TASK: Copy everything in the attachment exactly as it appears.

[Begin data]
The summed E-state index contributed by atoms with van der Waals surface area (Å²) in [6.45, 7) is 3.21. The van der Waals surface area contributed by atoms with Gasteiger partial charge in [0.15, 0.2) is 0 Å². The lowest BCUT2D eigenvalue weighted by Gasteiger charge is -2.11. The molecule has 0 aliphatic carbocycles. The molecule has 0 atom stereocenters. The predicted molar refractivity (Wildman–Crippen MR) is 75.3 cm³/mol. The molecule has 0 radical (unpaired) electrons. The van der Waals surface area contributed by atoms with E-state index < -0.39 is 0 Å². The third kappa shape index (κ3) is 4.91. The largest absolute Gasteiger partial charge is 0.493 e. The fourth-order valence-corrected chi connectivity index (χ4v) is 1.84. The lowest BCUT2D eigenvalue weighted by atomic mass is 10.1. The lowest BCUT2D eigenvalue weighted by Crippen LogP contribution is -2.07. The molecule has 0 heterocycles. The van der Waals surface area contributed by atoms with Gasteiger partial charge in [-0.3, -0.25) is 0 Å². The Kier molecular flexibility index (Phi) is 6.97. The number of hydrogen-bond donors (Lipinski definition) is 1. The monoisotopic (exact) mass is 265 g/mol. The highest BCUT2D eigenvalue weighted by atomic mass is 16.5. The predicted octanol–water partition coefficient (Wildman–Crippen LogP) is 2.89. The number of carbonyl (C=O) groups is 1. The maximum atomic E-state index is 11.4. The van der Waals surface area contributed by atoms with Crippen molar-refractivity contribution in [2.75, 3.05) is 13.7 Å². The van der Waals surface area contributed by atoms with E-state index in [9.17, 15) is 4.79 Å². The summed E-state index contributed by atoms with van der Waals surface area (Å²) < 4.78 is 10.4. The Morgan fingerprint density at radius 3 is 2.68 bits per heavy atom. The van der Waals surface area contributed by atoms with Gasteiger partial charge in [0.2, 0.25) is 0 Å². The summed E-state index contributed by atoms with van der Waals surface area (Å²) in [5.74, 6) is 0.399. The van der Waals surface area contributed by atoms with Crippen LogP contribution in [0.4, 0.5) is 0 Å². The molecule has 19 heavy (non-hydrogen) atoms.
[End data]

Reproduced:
The summed E-state index contributed by atoms with van der Waals surface area (Å²) in [6.45, 7) is 3.21. The van der Waals surface area contributed by atoms with Gasteiger partial charge in [0.15, 0.2) is 0 Å². The lowest BCUT2D eigenvalue weighted by Gasteiger charge is -2.11. The molecule has 0 aliphatic carbocycles. The molecule has 0 atom stereocenters. The predicted molar refractivity (Wildman–Crippen MR) is 75.3 cm³/mol. The molecule has 0 radical (unpaired) electrons. The van der Waals surface area contributed by atoms with E-state index < -0.39 is 0 Å². The third kappa shape index (κ3) is 4.91. The largest absolute Gasteiger partial charge is 0.493 e. The fourth-order valence-corrected chi connectivity index (χ4v) is 1.84. The lowest BCUT2D eigenvalue weighted by atomic mass is 10.1. The lowest BCUT2D eigenvalue weighted by Crippen LogP contribution is -2.07. The molecule has 0 heterocycles. The van der Waals surface area contributed by atoms with Gasteiger partial charge in [-0.3, -0.25) is 0 Å². The Kier molecular flexibility index (Phi) is 6.97. The number of hydrogen-bond donors (Lipinski definition) is 1. The monoisotopic (exact) mass is 265 g/mol. The highest BCUT2D eigenvalue weighted by atomic mass is 16.5. The predicted octanol–water partition coefficient (Wildman–Crippen LogP) is 2.89. The number of carbonyl (C=O) groups is 1. The maximum atomic E-state index is 11.4. The van der Waals surface area contributed by atoms with Crippen molar-refractivity contribution in [2.75, 3.05) is 13.7 Å². The van der Waals surface area contributed by atoms with E-state index in [9.17, 15) is 4.79 Å². The summed E-state index contributed by atoms with van der Waals surface area (Å²) < 4.78 is 10.4. The Morgan fingerprint density at radius 3 is 2.68 bits per heavy atom. The van der Waals surface area contributed by atoms with Gasteiger partial charge in [0.2, 0.25) is 0 Å². The summed E-state index contributed by atoms with van der Waals surface area (Å²) in [5.74, 6) is 0.399. The van der Waals surface area contributed by atoms with Crippen LogP contribution in [0.4, 0.5) is 0 Å². The molecule has 19 heavy (non-hydrogen) atoms.